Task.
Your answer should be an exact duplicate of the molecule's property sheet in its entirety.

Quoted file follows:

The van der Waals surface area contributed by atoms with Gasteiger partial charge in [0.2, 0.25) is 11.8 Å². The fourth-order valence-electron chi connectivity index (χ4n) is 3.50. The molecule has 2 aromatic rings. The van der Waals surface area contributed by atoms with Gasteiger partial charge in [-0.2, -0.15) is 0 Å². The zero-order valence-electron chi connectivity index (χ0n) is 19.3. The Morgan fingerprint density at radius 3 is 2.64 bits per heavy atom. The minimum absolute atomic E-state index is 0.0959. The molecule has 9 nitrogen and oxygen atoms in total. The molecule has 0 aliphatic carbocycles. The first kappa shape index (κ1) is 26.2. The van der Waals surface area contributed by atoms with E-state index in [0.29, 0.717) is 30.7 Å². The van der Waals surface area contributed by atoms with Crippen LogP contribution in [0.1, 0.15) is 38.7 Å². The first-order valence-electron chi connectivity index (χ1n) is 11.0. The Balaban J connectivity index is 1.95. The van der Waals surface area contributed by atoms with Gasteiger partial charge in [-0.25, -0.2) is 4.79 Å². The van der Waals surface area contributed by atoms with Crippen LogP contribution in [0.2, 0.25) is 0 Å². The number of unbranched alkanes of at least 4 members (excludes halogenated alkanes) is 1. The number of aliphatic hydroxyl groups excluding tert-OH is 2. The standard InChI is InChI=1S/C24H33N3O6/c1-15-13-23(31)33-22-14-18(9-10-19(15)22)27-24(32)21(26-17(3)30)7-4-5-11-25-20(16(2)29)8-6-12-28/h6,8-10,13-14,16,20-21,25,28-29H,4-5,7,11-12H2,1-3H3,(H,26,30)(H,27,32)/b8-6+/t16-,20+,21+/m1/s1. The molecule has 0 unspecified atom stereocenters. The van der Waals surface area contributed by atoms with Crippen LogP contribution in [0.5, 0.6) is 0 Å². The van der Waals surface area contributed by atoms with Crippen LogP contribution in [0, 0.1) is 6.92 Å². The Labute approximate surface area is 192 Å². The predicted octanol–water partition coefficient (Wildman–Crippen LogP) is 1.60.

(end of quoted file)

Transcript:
The van der Waals surface area contributed by atoms with Gasteiger partial charge in [0.2, 0.25) is 11.8 Å². The fourth-order valence-electron chi connectivity index (χ4n) is 3.50. The molecule has 2 aromatic rings. The van der Waals surface area contributed by atoms with Gasteiger partial charge in [-0.2, -0.15) is 0 Å². The zero-order valence-electron chi connectivity index (χ0n) is 19.3. The Morgan fingerprint density at radius 3 is 2.64 bits per heavy atom. The minimum absolute atomic E-state index is 0.0959. The molecule has 9 nitrogen and oxygen atoms in total. The molecule has 0 aliphatic carbocycles. The first kappa shape index (κ1) is 26.2. The van der Waals surface area contributed by atoms with E-state index in [0.29, 0.717) is 30.7 Å². The van der Waals surface area contributed by atoms with Crippen LogP contribution in [0.1, 0.15) is 38.7 Å². The first-order valence-electron chi connectivity index (χ1n) is 11.0. The Balaban J connectivity index is 1.95. The van der Waals surface area contributed by atoms with Gasteiger partial charge in [-0.25, -0.2) is 4.79 Å². The van der Waals surface area contributed by atoms with Crippen LogP contribution in [0.2, 0.25) is 0 Å². The number of unbranched alkanes of at least 4 members (excludes halogenated alkanes) is 1. The number of aliphatic hydroxyl groups excluding tert-OH is 2. The standard InChI is InChI=1S/C24H33N3O6/c1-15-13-23(31)33-22-14-18(9-10-19(15)22)27-24(32)21(26-17(3)30)7-4-5-11-25-20(16(2)29)8-6-12-28/h6,8-10,13-14,16,20-21,25,28-29H,4-5,7,11-12H2,1-3H3,(H,26,30)(H,27,32)/b8-6+/t16-,20+,21+/m1/s1. The molecule has 0 unspecified atom stereocenters. The van der Waals surface area contributed by atoms with Crippen LogP contribution in [0.5, 0.6) is 0 Å². The van der Waals surface area contributed by atoms with Crippen LogP contribution in [0, 0.1) is 6.92 Å². The Labute approximate surface area is 192 Å². The predicted octanol–water partition coefficient (Wildman–Crippen LogP) is 1.60.